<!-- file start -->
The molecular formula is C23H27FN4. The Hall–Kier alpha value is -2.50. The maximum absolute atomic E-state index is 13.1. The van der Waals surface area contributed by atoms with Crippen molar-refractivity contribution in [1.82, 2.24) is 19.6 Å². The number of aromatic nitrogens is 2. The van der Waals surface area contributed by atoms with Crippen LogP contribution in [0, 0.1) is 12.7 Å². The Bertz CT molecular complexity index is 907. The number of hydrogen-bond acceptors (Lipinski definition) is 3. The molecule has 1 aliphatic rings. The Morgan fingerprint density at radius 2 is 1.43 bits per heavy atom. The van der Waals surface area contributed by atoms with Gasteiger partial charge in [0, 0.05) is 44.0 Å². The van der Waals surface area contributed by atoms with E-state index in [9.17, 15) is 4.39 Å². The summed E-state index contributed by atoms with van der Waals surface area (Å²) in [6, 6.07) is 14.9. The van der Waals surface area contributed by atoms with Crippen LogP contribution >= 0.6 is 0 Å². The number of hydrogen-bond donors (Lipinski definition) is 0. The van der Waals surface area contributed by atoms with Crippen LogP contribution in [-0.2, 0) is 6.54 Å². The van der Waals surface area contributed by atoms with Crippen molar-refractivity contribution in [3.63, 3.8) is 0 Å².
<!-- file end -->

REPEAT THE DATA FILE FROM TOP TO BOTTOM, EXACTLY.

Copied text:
The molecular formula is C23H27FN4. The Hall–Kier alpha value is -2.50. The maximum absolute atomic E-state index is 13.1. The van der Waals surface area contributed by atoms with Crippen molar-refractivity contribution in [1.82, 2.24) is 19.6 Å². The number of aromatic nitrogens is 2. The van der Waals surface area contributed by atoms with Crippen LogP contribution in [0, 0.1) is 12.7 Å². The Bertz CT molecular complexity index is 907. The number of hydrogen-bond acceptors (Lipinski definition) is 3. The molecule has 1 aliphatic rings. The Morgan fingerprint density at radius 2 is 1.43 bits per heavy atom. The van der Waals surface area contributed by atoms with Gasteiger partial charge in [0, 0.05) is 44.0 Å². The van der Waals surface area contributed by atoms with E-state index in [9.17, 15) is 4.39 Å². The summed E-state index contributed by atoms with van der Waals surface area (Å²) in [6, 6.07) is 14.9. The van der Waals surface area contributed by atoms with Crippen LogP contribution >= 0.6 is 0 Å². The number of hydrogen-bond donors (Lipinski definition) is 0. The van der Waals surface area contributed by atoms with Crippen LogP contribution in [-0.2, 0) is 6.54 Å². The van der Waals surface area contributed by atoms with Crippen molar-refractivity contribution in [3.63, 3.8) is 0 Å².